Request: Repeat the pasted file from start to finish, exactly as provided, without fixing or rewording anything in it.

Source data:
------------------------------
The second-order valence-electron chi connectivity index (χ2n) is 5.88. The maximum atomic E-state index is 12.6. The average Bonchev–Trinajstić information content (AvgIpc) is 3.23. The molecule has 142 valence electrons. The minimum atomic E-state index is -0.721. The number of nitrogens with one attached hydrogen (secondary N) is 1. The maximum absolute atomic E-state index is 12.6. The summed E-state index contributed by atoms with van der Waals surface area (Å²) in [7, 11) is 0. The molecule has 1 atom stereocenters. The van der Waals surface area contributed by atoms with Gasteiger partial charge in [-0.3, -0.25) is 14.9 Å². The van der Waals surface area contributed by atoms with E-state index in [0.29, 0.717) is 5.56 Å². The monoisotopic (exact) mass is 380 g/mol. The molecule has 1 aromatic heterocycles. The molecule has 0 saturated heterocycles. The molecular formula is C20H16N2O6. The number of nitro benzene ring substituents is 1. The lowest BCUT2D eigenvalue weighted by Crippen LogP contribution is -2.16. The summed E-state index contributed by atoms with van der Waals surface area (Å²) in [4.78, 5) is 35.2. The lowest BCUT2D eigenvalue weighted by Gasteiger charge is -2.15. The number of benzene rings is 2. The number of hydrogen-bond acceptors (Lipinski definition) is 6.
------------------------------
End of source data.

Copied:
The second-order valence-electron chi connectivity index (χ2n) is 5.88. The maximum atomic E-state index is 12.6. The average Bonchev–Trinajstić information content (AvgIpc) is 3.23. The molecule has 142 valence electrons. The minimum atomic E-state index is -0.721. The number of nitrogens with one attached hydrogen (secondary N) is 1. The maximum absolute atomic E-state index is 12.6. The summed E-state index contributed by atoms with van der Waals surface area (Å²) in [7, 11) is 0. The molecule has 1 atom stereocenters. The van der Waals surface area contributed by atoms with Gasteiger partial charge in [-0.3, -0.25) is 14.9 Å². The van der Waals surface area contributed by atoms with E-state index in [0.29, 0.717) is 5.56 Å². The monoisotopic (exact) mass is 380 g/mol. The molecule has 1 aromatic heterocycles. The molecule has 0 saturated heterocycles. The molecular formula is C20H16N2O6. The number of nitro benzene ring substituents is 1. The lowest BCUT2D eigenvalue weighted by Crippen LogP contribution is -2.16. The summed E-state index contributed by atoms with van der Waals surface area (Å²) in [4.78, 5) is 35.2. The lowest BCUT2D eigenvalue weighted by Gasteiger charge is -2.15. The number of benzene rings is 2. The number of hydrogen-bond acceptors (Lipinski definition) is 6.